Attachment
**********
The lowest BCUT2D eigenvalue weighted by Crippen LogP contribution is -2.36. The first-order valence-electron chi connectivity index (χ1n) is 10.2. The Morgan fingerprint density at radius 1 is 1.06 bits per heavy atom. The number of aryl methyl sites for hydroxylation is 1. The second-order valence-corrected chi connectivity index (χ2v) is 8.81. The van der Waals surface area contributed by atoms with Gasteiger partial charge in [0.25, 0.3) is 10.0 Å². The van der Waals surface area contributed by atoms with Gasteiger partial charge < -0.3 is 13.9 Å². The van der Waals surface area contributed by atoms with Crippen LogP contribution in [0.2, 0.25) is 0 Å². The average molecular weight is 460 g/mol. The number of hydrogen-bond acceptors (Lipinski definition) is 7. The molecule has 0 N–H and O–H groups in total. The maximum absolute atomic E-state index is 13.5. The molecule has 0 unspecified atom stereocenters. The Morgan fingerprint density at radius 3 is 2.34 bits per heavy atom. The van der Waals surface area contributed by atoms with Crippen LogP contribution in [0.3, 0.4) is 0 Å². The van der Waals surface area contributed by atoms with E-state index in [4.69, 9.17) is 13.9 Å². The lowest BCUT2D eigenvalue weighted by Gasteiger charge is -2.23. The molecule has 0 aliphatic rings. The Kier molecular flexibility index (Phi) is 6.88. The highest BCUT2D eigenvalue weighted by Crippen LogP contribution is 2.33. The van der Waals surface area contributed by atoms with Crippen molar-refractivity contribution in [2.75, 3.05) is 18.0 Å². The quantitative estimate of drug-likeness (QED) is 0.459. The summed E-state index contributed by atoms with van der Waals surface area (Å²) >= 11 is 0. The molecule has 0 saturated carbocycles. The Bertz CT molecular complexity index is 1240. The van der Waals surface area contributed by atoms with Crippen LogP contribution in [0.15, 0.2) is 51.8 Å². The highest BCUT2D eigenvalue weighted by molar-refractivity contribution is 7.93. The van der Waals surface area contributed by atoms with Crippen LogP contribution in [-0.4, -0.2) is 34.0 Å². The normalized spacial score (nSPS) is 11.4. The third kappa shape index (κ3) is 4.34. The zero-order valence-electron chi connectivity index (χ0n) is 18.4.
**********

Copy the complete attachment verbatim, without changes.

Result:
The lowest BCUT2D eigenvalue weighted by Crippen LogP contribution is -2.36. The first-order valence-electron chi connectivity index (χ1n) is 10.2. The Morgan fingerprint density at radius 1 is 1.06 bits per heavy atom. The number of aryl methyl sites for hydroxylation is 1. The second-order valence-corrected chi connectivity index (χ2v) is 8.81. The van der Waals surface area contributed by atoms with Gasteiger partial charge in [0.25, 0.3) is 10.0 Å². The van der Waals surface area contributed by atoms with Gasteiger partial charge < -0.3 is 13.9 Å². The van der Waals surface area contributed by atoms with Crippen LogP contribution in [0.2, 0.25) is 0 Å². The average molecular weight is 460 g/mol. The number of hydrogen-bond acceptors (Lipinski definition) is 7. The molecule has 0 N–H and O–H groups in total. The maximum absolute atomic E-state index is 13.5. The molecule has 0 unspecified atom stereocenters. The Morgan fingerprint density at radius 3 is 2.34 bits per heavy atom. The van der Waals surface area contributed by atoms with Crippen LogP contribution in [0.3, 0.4) is 0 Å². The van der Waals surface area contributed by atoms with E-state index in [4.69, 9.17) is 13.9 Å². The lowest BCUT2D eigenvalue weighted by Gasteiger charge is -2.23. The molecule has 0 aliphatic rings. The Kier molecular flexibility index (Phi) is 6.88. The highest BCUT2D eigenvalue weighted by Crippen LogP contribution is 2.33. The van der Waals surface area contributed by atoms with Crippen molar-refractivity contribution in [2.75, 3.05) is 18.0 Å². The quantitative estimate of drug-likeness (QED) is 0.459. The summed E-state index contributed by atoms with van der Waals surface area (Å²) >= 11 is 0. The molecule has 0 saturated carbocycles. The Bertz CT molecular complexity index is 1240. The van der Waals surface area contributed by atoms with Crippen LogP contribution in [0.15, 0.2) is 51.8 Å². The highest BCUT2D eigenvalue weighted by molar-refractivity contribution is 7.93. The van der Waals surface area contributed by atoms with Crippen LogP contribution in [-0.4, -0.2) is 34.0 Å². The normalized spacial score (nSPS) is 11.4. The third kappa shape index (κ3) is 4.34. The zero-order valence-electron chi connectivity index (χ0n) is 18.4.